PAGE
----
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Japan’s latest GDP figures appear to support the government’s view in last month’s economic report that “signs of recovery are discernible in some sectors.” In the April-June quarter, total output of goods and services increased 0.5 percent from the previous quarter, or 1.9 percent annually. It is the first time in 15 months that a positive rate of growth has been recorded quarter to quarter.

But that is hardly encouraging. Compared with a year earlier, GDP slipped 0.9 percent, attesting to continued weakness in the economy. Exports accounted for more than half of second-quarter growth; internal demand remained anemic. Consumer spending rose only slightly. Business investment, housing starts and public works projects continued to drop.

The worsening of the economic picture is due partly to the adoption of more accurate methods for calculating GDP. The new rules cover not only statistics on the demand side, such as household spending, but also numbers on the supply side, such as industrial shipments and commercial sales. The idea is to keep closer tabs on overall consumption.

As a result, the quarterly rate of GDP growth for the January-March period has been revised downward — from 1.4 percent (5.7 percent annually) to slightly below zero. Similarly, the rate for fiscal 2001 has been lowered from minus 1.3 percent to minus 1.9 percent, the largest year-on-year drop since fiscal 1981 when current methods of comparison were introduced.

Second-quarter growth is a sobering reminder of the economy’s precarious dependence on foreign sales. Net exports contributed to 0.3 point of the 0.5 percent growth, meaning that trade surpluses made up 60 percent of the GDP increase. An export-led recovery is potentially risky because it is at the mercy of demand fluctuations in export markets.

That risk appears to be growing amid the increasingly opaque prospects for the U.S. economy. A weaker dollar, or a higher yen, drags down Japanese exports because it makes Japanese products — autos, electronics and so on — more expensive abroad. The Nikkei stock index on Tuesday plunged to 9,217 points, the lowest level in 19 years, reflecting investor uncertainty over the future of the Japanese and U.S. economies.

It is also worrying that Japanese companies are moving production overseas at an accelerated pace — worrying because these moves erode the domestic manufacturing base and, in the long run, may well lead to the gradual decline of exports as well. But there is also an advantage to overseas production: Domestic consumption is stimulated as quality, lower-priced products are exported back to Japan.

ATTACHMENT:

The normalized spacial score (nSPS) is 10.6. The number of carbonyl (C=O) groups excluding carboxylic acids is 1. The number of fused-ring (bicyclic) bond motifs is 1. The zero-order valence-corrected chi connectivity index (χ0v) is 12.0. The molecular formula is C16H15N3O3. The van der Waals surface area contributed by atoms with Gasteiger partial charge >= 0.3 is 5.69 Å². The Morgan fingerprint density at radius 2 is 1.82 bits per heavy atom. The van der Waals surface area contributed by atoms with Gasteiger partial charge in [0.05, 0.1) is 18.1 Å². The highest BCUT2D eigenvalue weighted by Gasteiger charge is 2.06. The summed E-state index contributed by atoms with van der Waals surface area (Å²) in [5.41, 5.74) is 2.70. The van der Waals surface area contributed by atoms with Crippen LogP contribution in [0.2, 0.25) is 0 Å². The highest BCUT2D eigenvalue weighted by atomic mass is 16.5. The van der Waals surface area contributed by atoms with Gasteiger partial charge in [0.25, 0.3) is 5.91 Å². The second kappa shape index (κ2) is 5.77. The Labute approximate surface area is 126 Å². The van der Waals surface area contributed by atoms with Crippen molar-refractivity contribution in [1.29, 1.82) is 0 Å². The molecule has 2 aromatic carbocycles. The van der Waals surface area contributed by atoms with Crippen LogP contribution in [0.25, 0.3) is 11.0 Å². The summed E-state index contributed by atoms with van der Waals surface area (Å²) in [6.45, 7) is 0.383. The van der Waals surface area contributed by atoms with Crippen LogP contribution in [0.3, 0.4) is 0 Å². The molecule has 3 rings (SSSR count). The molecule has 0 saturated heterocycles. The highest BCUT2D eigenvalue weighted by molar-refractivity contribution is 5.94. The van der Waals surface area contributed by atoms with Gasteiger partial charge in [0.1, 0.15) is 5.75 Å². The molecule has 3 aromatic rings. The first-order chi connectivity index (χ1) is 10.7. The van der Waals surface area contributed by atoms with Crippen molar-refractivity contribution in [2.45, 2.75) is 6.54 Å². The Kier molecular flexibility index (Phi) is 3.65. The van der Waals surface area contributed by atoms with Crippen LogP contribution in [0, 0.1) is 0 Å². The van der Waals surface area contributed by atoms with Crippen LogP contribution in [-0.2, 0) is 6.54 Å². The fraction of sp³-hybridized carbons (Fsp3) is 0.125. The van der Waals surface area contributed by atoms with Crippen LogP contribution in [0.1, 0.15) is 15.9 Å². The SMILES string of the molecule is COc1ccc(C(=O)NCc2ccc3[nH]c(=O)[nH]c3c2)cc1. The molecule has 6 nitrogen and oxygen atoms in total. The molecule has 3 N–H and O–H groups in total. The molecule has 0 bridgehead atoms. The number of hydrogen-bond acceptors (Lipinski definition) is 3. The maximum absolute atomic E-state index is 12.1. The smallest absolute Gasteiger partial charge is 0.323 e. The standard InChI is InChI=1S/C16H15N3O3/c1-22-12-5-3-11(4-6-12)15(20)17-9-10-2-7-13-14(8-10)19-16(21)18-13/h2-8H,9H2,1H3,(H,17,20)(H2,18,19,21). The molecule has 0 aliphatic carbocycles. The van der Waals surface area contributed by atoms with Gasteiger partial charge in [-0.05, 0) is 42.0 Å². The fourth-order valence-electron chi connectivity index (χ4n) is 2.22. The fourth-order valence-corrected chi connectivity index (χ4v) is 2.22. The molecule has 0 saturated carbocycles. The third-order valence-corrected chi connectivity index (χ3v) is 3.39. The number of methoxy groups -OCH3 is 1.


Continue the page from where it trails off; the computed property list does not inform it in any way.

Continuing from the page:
Consumer spending, which accounts for more than half of GDP, remains another soft spot in the economy. Although consumers as a whole spent 0.3 percent more in the second quarter than they did in the January-March period, spending by worker families is depressed. Retail sales are below those of the same period the previous year. Sales at convenience stores dropped in July for the first time.

Unemployment, which remained at 5.4 percent in July, shows no signs of abating. The number of jobless people has continued to rise for 16 straight months as companies, large and small, step up restructuring. As things stand, it is too optimistic to expect a further expansion in consumer spending.

Business spending on capital goods, another key engine of growth, dropped 0.5 percent for the sixth consecutive quarter-to-quarter decline. The good news is that the rate of decline has slowed. The bad news is that many industries and companies are still beset by overcapacity. With the economy stuck in deflation, there is little or no investment enthusiasm in most sectors. It will be a long time, say analysts, before capital spending picks up.

The government forecasts that the growth rate for fiscal 2002 will be about zero — a target it says can be achieved if the economy does no worse than remain flat for the rest of the current fiscal year (through March 2003). That scenario, however, will go awry if the sectors of growth at present, such as exports, lose steam in the months ahead.

Consumer spending holds the key to recovery. Prospects are not promising, however. Beginning next April, health insurance premiums will go up, causing a further drag on stagnant wages. Moreover, increases in unemployment insurance and nursing-care insurance premiums are being considered.

In summary, there is little or nothing to cheer about in the first GDP rise in five quarters. In fact, it might have been just a blip on the economic screen. The challenge for the government remains essentially unchanged: achieving sustainable growth through structural reform. On that basis, however, it will need to give more attention to recovery measures.

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